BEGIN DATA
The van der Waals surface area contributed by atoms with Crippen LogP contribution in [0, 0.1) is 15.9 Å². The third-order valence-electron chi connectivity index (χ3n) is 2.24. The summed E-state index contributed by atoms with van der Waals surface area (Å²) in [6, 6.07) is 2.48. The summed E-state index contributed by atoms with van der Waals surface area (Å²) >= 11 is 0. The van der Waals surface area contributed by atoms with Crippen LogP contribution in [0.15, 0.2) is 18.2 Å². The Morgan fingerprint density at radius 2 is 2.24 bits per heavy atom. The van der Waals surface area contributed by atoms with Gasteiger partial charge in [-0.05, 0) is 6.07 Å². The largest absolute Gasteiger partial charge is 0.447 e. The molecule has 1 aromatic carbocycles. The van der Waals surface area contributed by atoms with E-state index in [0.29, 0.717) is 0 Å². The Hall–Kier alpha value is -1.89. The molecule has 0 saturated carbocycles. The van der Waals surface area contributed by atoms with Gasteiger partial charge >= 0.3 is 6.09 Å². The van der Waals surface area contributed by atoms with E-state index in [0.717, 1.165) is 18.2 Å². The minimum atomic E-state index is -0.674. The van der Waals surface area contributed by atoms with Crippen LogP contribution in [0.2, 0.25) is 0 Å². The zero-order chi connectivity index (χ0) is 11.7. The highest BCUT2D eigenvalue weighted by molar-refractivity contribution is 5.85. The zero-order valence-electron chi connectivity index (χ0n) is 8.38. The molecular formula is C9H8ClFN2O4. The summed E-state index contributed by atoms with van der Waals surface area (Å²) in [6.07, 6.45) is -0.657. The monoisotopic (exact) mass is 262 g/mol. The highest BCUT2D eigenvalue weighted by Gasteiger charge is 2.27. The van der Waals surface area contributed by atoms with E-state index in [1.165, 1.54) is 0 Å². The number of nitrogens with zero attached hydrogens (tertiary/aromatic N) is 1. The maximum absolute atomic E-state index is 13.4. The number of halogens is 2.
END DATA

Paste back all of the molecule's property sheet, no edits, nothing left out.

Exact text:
The van der Waals surface area contributed by atoms with Crippen LogP contribution in [0, 0.1) is 15.9 Å². The third-order valence-electron chi connectivity index (χ3n) is 2.24. The summed E-state index contributed by atoms with van der Waals surface area (Å²) in [6, 6.07) is 2.48. The summed E-state index contributed by atoms with van der Waals surface area (Å²) >= 11 is 0. The van der Waals surface area contributed by atoms with Crippen LogP contribution in [0.15, 0.2) is 18.2 Å². The Morgan fingerprint density at radius 2 is 2.24 bits per heavy atom. The van der Waals surface area contributed by atoms with Gasteiger partial charge in [-0.05, 0) is 6.07 Å². The largest absolute Gasteiger partial charge is 0.447 e. The molecule has 1 aromatic carbocycles. The van der Waals surface area contributed by atoms with E-state index in [0.29, 0.717) is 0 Å². The Hall–Kier alpha value is -1.89. The molecule has 0 saturated carbocycles. The van der Waals surface area contributed by atoms with Gasteiger partial charge >= 0.3 is 6.09 Å². The van der Waals surface area contributed by atoms with E-state index in [0.717, 1.165) is 18.2 Å². The minimum atomic E-state index is -0.674. The van der Waals surface area contributed by atoms with Crippen LogP contribution in [0.2, 0.25) is 0 Å². The zero-order chi connectivity index (χ0) is 11.7. The highest BCUT2D eigenvalue weighted by molar-refractivity contribution is 5.85. The zero-order valence-electron chi connectivity index (χ0n) is 8.38. The molecular formula is C9H8ClFN2O4. The summed E-state index contributed by atoms with van der Waals surface area (Å²) in [6.07, 6.45) is -0.657. The monoisotopic (exact) mass is 262 g/mol. The highest BCUT2D eigenvalue weighted by Gasteiger charge is 2.27. The van der Waals surface area contributed by atoms with E-state index in [1.165, 1.54) is 0 Å². The number of nitrogens with zero attached hydrogens (tertiary/aromatic N) is 1. The maximum absolute atomic E-state index is 13.4. The number of halogens is 2.